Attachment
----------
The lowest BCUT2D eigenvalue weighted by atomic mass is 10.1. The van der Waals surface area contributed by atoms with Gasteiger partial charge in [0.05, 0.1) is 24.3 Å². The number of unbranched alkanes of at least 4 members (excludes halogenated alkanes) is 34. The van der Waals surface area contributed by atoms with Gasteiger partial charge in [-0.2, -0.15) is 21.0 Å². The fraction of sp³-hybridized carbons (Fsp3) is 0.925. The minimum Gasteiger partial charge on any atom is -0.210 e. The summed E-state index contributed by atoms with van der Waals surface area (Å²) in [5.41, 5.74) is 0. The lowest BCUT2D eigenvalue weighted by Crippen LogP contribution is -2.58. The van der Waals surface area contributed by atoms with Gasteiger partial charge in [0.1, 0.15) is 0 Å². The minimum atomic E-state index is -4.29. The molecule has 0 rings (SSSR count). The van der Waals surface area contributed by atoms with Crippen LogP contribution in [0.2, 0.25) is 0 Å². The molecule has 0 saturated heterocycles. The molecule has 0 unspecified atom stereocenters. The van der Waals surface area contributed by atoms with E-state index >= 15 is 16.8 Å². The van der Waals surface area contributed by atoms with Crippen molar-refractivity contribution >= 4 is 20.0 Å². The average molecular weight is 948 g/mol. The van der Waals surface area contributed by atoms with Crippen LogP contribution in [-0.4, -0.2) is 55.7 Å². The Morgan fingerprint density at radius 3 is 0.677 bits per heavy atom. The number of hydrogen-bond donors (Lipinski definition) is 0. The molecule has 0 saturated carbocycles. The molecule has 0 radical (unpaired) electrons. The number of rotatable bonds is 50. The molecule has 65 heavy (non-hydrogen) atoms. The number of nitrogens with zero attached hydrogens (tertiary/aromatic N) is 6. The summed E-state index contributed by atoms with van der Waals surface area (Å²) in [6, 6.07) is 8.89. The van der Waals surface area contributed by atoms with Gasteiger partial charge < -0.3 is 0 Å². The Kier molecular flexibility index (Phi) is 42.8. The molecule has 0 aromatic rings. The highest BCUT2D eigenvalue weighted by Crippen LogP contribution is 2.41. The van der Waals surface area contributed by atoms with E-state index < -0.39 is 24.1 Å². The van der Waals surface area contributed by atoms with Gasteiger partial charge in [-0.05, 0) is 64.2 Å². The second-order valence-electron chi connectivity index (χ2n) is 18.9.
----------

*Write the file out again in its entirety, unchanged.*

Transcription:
The lowest BCUT2D eigenvalue weighted by atomic mass is 10.1. The van der Waals surface area contributed by atoms with Gasteiger partial charge in [0.05, 0.1) is 24.3 Å². The number of unbranched alkanes of at least 4 members (excludes halogenated alkanes) is 34. The van der Waals surface area contributed by atoms with Gasteiger partial charge in [-0.2, -0.15) is 21.0 Å². The fraction of sp³-hybridized carbons (Fsp3) is 0.925. The minimum Gasteiger partial charge on any atom is -0.210 e. The summed E-state index contributed by atoms with van der Waals surface area (Å²) in [5.41, 5.74) is 0. The lowest BCUT2D eigenvalue weighted by Crippen LogP contribution is -2.58. The van der Waals surface area contributed by atoms with Gasteiger partial charge in [0.1, 0.15) is 0 Å². The minimum atomic E-state index is -4.29. The molecule has 0 rings (SSSR count). The van der Waals surface area contributed by atoms with Crippen LogP contribution in [0.2, 0.25) is 0 Å². The molecule has 0 saturated heterocycles. The molecule has 0 unspecified atom stereocenters. The van der Waals surface area contributed by atoms with E-state index >= 15 is 16.8 Å². The van der Waals surface area contributed by atoms with Crippen molar-refractivity contribution >= 4 is 20.0 Å². The average molecular weight is 948 g/mol. The van der Waals surface area contributed by atoms with Crippen LogP contribution in [-0.4, -0.2) is 55.7 Å². The Morgan fingerprint density at radius 3 is 0.677 bits per heavy atom. The number of hydrogen-bond donors (Lipinski definition) is 0. The molecule has 0 saturated carbocycles. The molecule has 0 radical (unpaired) electrons. The number of rotatable bonds is 50. The molecule has 65 heavy (non-hydrogen) atoms. The number of nitrogens with zero attached hydrogens (tertiary/aromatic N) is 6. The summed E-state index contributed by atoms with van der Waals surface area (Å²) in [6, 6.07) is 8.89. The van der Waals surface area contributed by atoms with Gasteiger partial charge < -0.3 is 0 Å². The Kier molecular flexibility index (Phi) is 42.8. The molecule has 0 aromatic rings. The highest BCUT2D eigenvalue weighted by Crippen LogP contribution is 2.41. The van der Waals surface area contributed by atoms with E-state index < -0.39 is 24.1 Å². The van der Waals surface area contributed by atoms with Gasteiger partial charge in [-0.05, 0) is 64.2 Å². The second-order valence-electron chi connectivity index (χ2n) is 18.9.